After the district court issued its decision, we ruled that Human Rights Law claims are legal and that the right to a jury therefore attaches. Song v. Ives Labs., Inc., 957 F.2d 1041, 1047-48 (2d Cir.1992). Since the court in Song applied this rule to the action before it, the rule must be applied in all subsequent decisions, see James B. Beam Distilling Co. v. Georgia, --- U.S. ----, 111 S.Ct. 2439, 115 L.Ed.2d 481 (1991), and plaintiffs are entitled to a jury trial on their HRL claims.

B. Title VII

Plaintiffs argue that they also were entitled to a jury trial on their Title VII claims, pursuant to amendments to Title VII that were part of the Civil Rights Act of 1991, Pub.L. No. 102-166, 105 Stat. 1071 (the "Act"). We have held that the jury-trial provisions of the Act do not apply retroactively. See Wisdom v. Intrepid Sea-Air Space Museum, 993 F.2d 5, 7 (2d Cir.1993); Postema v. National League of Professional Baseball Clubs, 998 F.2d 60, 61-62 (2d Cir.1993). Our decision in Butts v. City of New York Department of Housing Preservation & Development, 990 F.2d 1397 (2d Cir.1993), left open the possibility that a different retroactivity analysis might apply to actions pending on appeal at the time the Act was passed. See id. at 1410-11. In the present action, although the bench trial on the Title VII issues preceded the November 21, 1991 effective date of the Act, the district court did not enter judgment until April 28, 1992, so the action was not pending on appeal when the Act became effective. Wisdom therefore controls, and the district court properly denied the plaintiffs a jury trial on their Title VII claims.

II. Timeliness of the Charge-Person Claims

All three plaintiffs claim that the appointment of Dupre as charge person of the printing area constituted discrimination against them in violation of Title VII. The district court granted summary judgment for defendants on Foster's charge-person claim in its April 4, 1991 decision and order, but denied summary judgment on Baker's and Lambert's claims, since they presented triable issues of fact. Although the discriminatory acts claimed by Baker and Lambert occurred more than 300 days before the plaintiffs filed their EEOC charge in October 1984 and ordinarily would be time-barred under 42 U.S.C. Sec. 2000e-5(e), see Gomes v. Avco Corp., 964 F.2d 1330, 1332-33 (2d Cir.1992), the court allowed the claims to proceed to trial to give plaintiffs an opportunity to prove that the charge-person discrimination was part of a "continuing violation." See id. at 1333. After hearing evidence on the issue, the court ruled in its August 13, 1991 bench trial decision that plaintiffs had failed to prove the existence of a continuing violation.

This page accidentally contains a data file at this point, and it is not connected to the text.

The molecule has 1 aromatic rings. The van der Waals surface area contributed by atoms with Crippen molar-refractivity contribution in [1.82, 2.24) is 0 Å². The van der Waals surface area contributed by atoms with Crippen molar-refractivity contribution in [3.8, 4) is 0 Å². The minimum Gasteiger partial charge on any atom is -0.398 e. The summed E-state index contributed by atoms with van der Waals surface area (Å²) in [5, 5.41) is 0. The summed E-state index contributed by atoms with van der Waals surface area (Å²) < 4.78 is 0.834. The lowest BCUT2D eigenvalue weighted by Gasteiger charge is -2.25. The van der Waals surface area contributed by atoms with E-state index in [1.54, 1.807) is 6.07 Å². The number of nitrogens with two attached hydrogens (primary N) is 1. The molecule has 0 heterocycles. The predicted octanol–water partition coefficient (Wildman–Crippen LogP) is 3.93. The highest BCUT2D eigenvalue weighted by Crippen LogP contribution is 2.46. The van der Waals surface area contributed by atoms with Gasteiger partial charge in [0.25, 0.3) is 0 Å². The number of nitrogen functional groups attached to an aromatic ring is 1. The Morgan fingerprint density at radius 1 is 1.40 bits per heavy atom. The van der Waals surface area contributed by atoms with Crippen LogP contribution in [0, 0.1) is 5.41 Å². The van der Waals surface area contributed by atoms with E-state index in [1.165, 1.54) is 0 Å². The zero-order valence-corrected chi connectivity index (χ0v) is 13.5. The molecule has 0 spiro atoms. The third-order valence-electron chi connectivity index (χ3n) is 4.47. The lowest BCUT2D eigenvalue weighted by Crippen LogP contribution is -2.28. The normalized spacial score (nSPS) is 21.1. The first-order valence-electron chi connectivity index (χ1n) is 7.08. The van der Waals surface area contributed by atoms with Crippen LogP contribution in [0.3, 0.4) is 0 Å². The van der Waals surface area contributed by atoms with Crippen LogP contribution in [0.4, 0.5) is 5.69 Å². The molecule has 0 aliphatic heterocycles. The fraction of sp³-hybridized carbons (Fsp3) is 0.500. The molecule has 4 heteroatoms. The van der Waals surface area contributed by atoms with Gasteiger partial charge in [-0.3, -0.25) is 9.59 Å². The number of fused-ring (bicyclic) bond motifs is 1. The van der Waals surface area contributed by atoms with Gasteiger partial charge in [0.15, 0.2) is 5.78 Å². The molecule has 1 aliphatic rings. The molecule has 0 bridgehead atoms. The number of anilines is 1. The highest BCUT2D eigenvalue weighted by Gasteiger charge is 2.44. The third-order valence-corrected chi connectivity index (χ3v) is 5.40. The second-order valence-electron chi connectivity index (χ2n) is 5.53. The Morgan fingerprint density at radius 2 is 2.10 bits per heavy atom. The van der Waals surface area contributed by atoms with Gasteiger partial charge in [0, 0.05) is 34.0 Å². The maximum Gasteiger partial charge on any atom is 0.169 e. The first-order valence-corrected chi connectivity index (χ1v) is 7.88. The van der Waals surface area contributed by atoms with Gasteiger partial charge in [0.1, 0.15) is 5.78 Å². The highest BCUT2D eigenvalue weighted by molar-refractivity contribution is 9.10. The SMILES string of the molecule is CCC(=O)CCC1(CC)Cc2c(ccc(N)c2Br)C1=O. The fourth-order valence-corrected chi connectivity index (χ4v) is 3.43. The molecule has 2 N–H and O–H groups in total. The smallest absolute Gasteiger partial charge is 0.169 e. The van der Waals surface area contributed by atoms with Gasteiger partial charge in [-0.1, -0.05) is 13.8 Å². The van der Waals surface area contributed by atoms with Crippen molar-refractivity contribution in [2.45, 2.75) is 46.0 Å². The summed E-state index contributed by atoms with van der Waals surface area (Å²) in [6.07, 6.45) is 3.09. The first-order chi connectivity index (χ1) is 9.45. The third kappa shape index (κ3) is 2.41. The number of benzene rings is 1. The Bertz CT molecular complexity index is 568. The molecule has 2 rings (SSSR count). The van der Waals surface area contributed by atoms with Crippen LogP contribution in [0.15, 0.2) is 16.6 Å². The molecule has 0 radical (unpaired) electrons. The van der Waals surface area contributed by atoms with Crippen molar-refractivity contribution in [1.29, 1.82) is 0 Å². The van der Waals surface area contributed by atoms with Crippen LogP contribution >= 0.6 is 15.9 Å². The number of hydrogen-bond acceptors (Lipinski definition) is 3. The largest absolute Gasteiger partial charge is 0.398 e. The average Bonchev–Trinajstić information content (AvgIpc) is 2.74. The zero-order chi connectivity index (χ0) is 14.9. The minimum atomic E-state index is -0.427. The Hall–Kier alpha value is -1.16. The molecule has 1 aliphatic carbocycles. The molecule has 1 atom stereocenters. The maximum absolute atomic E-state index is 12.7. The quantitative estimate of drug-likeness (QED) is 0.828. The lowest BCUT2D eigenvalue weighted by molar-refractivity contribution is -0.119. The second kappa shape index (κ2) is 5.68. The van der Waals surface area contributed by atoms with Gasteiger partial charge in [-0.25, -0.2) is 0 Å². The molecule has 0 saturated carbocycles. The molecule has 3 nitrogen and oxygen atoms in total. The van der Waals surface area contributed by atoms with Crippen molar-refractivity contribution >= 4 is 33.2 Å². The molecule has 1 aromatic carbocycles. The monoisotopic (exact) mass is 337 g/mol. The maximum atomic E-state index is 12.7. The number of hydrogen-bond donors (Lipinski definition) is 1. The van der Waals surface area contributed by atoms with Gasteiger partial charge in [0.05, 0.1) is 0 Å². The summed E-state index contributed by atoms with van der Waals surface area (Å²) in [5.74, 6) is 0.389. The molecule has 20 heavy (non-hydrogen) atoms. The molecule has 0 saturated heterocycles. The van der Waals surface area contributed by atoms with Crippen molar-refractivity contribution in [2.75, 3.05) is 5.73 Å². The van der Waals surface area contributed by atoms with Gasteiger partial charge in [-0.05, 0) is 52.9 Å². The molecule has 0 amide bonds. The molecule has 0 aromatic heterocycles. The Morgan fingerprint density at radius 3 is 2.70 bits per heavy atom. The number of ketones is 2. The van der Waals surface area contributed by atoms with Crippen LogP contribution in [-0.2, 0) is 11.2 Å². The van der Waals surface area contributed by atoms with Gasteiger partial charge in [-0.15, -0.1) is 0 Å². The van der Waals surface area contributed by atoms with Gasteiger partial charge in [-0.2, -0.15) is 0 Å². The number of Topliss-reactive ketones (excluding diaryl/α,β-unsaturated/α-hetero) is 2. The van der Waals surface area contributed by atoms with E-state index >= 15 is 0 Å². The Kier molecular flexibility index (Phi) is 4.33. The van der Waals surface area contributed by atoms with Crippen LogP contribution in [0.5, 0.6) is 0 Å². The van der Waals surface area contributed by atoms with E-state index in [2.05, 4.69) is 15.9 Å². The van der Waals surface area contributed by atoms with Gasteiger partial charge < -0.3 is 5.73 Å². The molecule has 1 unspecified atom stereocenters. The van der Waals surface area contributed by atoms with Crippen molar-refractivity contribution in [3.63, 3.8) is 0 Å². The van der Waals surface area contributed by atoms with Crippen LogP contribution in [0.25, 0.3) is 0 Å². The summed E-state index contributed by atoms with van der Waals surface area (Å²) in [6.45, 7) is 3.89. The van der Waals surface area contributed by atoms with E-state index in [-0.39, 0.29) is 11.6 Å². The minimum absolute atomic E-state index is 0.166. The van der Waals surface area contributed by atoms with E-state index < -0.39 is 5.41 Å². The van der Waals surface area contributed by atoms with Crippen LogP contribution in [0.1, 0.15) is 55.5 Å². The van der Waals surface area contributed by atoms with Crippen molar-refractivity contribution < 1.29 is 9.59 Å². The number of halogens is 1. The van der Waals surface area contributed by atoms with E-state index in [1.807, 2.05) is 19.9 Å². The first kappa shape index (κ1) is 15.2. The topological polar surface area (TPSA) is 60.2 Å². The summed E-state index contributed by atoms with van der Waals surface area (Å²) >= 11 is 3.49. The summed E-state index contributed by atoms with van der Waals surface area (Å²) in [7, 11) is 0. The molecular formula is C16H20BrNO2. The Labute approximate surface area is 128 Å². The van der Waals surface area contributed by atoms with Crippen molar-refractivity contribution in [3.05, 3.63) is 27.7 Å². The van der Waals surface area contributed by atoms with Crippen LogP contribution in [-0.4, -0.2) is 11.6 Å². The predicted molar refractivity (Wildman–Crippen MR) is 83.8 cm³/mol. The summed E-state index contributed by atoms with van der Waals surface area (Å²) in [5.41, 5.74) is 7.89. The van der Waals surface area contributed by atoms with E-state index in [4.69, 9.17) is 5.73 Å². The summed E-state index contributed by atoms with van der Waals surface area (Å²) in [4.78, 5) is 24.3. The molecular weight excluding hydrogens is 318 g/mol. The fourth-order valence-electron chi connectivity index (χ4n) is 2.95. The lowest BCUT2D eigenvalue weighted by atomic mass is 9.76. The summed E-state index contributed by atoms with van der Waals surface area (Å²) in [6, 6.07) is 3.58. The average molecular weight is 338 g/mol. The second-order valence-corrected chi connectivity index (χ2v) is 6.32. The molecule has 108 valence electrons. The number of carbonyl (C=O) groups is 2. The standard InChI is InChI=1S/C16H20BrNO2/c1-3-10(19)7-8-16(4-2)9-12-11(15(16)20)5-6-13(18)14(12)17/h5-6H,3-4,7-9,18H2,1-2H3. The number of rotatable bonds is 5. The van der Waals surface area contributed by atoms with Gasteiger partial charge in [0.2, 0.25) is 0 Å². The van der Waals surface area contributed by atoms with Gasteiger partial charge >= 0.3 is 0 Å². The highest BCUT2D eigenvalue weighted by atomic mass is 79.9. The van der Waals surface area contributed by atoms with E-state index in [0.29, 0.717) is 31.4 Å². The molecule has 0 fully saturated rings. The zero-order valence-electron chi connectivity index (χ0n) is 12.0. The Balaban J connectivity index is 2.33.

Under the continuing violation exception to the Title VII limitations period, if a Title VII plaintiff files an EEOC charge that is timely as to any incident of discrimination in furtherance of an ongoing policy of discrimination, all claims of acts of discrimination under that policy will be timely even if they would be untimely standing alone. Cook v. Pan Am. World Airways, Inc., 771 F.2d 635, 646 (2d Cir.1985), cert. denied, 474 U.S. 1109, 106 S.Ct. 895, 88 L.Ed.2d 929 (1986).

The continuing violation exception applies to cases involving specific discriminatory policies or mechanisms such as discriminatory seniority lists, Cook, 771 F.2d at 646, or discriminatory employment tests, Association Against Discrimination in Employment, Inc. v. Bridgeport, 647 F.2d 256, 274-75 (2d Cir.1981), cert. denied, 455 U.S. 988, 102 S.Ct. 1611, 71 L.Ed.2d 847 (1982). However, multiple incidents of discrimination, even similar ones, that are not the result of a discriminatory policy or mechanism do not amount to a continuing violation. See Stoller v. Marsh, 682 F.2d 971, 975 (D.C.Cir.1982) (no continuing violation where a plaintiff does not allege an "unlawful program of discrimination" but merely alleges "specific, perhaps unrelated instances" of discrimination) (quoting Milton v. Weinberger, 645 F.2d 1070, 1076 (D.C.Cir.1981)), cert. denied, 460 U.S. 1037, 103 S.Ct. 1427, 75 L.Ed.2d 787 (1983); Samuel v. Merrill Lynch Pierce Fenner & Smith, 771 F.Supp. 47, 49 (S.D.N.Y.1991). Since plaintiffs failed to produce evidence of any such policy or mechanism here, the charge-person claims were properly dismissed as time-barred.

III. Judgment Notwithstanding the Verdict

A. Equal Pay Act Claims

Plaintiffs first argue that the district court erred in granting defendants' j.n.o.v. motion under Fed.R.Civ.P. 50(b) because defendants did not move for a directed verdict on the claims for which the court granted j.n.o.v. At the close of the plaintiffs' case, the defendants made a motion for a directed verdict, listing three specific grounds: (1) that Timmel and Dupre were not employers; (2) that there was no proof of the substantive denial of equal pay to Foster or Baker, nor any proof of retaliatory constructive discharge; and (3) there was no proof of willfulness. The defendants made no motion with respect to all three plaintiffs' claims that the promotion of Dupre to manager constituted retaliation under the EPA.

Under Fed.R.Civ.P. 50(a), a party making a motion for a directed verdict (now referred to as a "motion for judgment as a matter of law") must specify the grounds upon which the motion relies. Furthermore, because a j.n.o.v. motion under Fed.R.Civ.P. 50(b) (now referred to as a "renewed motion for judgment as a matter of law after trial") is in reality a renewal of a motion for a directed verdict, it cannot assert new grounds for relief. Meriwether v. Coughlin, 879 F.2d 1037, 1044 (2d Cir.1989); see also 9 Wright & Miller, Federal Practice and Procedure Sec. 2537, at 598 (1971). As a recent panel of this court astutely pointed out: "These two rules read together limit the grounds for judgment n.o.v. to those specifically raised in the prior motion for a directed verdict." Samuels v. Air Transp. Local 504, 992 F.2d 12, 14 (2d Cir.1993).